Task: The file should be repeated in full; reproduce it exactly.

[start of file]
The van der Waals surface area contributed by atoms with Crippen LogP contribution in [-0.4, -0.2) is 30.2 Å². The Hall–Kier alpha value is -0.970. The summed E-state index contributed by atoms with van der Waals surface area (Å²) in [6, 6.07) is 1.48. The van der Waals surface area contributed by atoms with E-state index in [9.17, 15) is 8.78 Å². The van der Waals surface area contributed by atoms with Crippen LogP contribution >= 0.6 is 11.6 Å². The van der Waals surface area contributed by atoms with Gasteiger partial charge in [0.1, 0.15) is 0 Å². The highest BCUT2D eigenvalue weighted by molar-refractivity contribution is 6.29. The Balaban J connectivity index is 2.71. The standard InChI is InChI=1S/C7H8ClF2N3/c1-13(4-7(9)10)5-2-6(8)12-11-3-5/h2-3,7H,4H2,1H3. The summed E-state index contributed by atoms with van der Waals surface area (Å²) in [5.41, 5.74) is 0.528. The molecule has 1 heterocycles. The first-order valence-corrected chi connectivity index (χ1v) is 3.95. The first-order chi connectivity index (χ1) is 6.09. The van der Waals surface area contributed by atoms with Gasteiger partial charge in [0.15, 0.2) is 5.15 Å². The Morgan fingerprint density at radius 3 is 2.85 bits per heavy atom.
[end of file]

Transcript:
The van der Waals surface area contributed by atoms with Crippen LogP contribution in [-0.4, -0.2) is 30.2 Å². The Hall–Kier alpha value is -0.970. The summed E-state index contributed by atoms with van der Waals surface area (Å²) in [6, 6.07) is 1.48. The van der Waals surface area contributed by atoms with E-state index in [9.17, 15) is 8.78 Å². The van der Waals surface area contributed by atoms with Crippen LogP contribution >= 0.6 is 11.6 Å². The van der Waals surface area contributed by atoms with Gasteiger partial charge in [0.1, 0.15) is 0 Å². The highest BCUT2D eigenvalue weighted by molar-refractivity contribution is 6.29. The Balaban J connectivity index is 2.71. The standard InChI is InChI=1S/C7H8ClF2N3/c1-13(4-7(9)10)5-2-6(8)12-11-3-5/h2-3,7H,4H2,1H3. The summed E-state index contributed by atoms with van der Waals surface area (Å²) in [5.41, 5.74) is 0.528. The molecule has 1 heterocycles. The first-order valence-corrected chi connectivity index (χ1v) is 3.95. The first-order chi connectivity index (χ1) is 6.09. The van der Waals surface area contributed by atoms with Gasteiger partial charge in [0.15, 0.2) is 5.15 Å². The Morgan fingerprint density at radius 3 is 2.85 bits per heavy atom.